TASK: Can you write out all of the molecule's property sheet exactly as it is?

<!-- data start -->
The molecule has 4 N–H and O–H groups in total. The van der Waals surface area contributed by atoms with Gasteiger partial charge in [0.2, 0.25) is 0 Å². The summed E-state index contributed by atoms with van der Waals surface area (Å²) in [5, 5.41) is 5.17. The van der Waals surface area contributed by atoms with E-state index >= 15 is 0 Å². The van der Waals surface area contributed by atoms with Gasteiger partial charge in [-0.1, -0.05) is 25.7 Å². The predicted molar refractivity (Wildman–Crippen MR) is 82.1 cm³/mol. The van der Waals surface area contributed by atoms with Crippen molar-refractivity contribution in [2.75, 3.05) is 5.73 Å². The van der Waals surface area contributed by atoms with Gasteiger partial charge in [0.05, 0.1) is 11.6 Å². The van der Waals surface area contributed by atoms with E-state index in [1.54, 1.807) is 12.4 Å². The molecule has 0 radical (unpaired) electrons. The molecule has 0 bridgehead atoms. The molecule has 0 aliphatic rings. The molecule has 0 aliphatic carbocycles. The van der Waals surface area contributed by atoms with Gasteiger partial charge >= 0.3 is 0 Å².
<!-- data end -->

The molecule has 4 N–H and O–H groups in total. The van der Waals surface area contributed by atoms with Gasteiger partial charge in [0.2, 0.25) is 0 Å². The summed E-state index contributed by atoms with van der Waals surface area (Å²) in [5, 5.41) is 5.17. The van der Waals surface area contributed by atoms with E-state index >= 15 is 0 Å². The van der Waals surface area contributed by atoms with Gasteiger partial charge in [-0.1, -0.05) is 25.7 Å². The predicted molar refractivity (Wildman–Crippen MR) is 82.1 cm³/mol. The van der Waals surface area contributed by atoms with Crippen molar-refractivity contribution in [2.75, 3.05) is 5.73 Å². The van der Waals surface area contributed by atoms with Gasteiger partial charge in [0.05, 0.1) is 11.6 Å². The van der Waals surface area contributed by atoms with E-state index in [1.54, 1.807) is 12.4 Å². The molecule has 0 radical (unpaired) electrons. The molecule has 0 bridgehead atoms. The molecule has 0 aliphatic rings. The molecule has 0 aliphatic carbocycles. The van der Waals surface area contributed by atoms with Gasteiger partial charge >= 0.3 is 0 Å².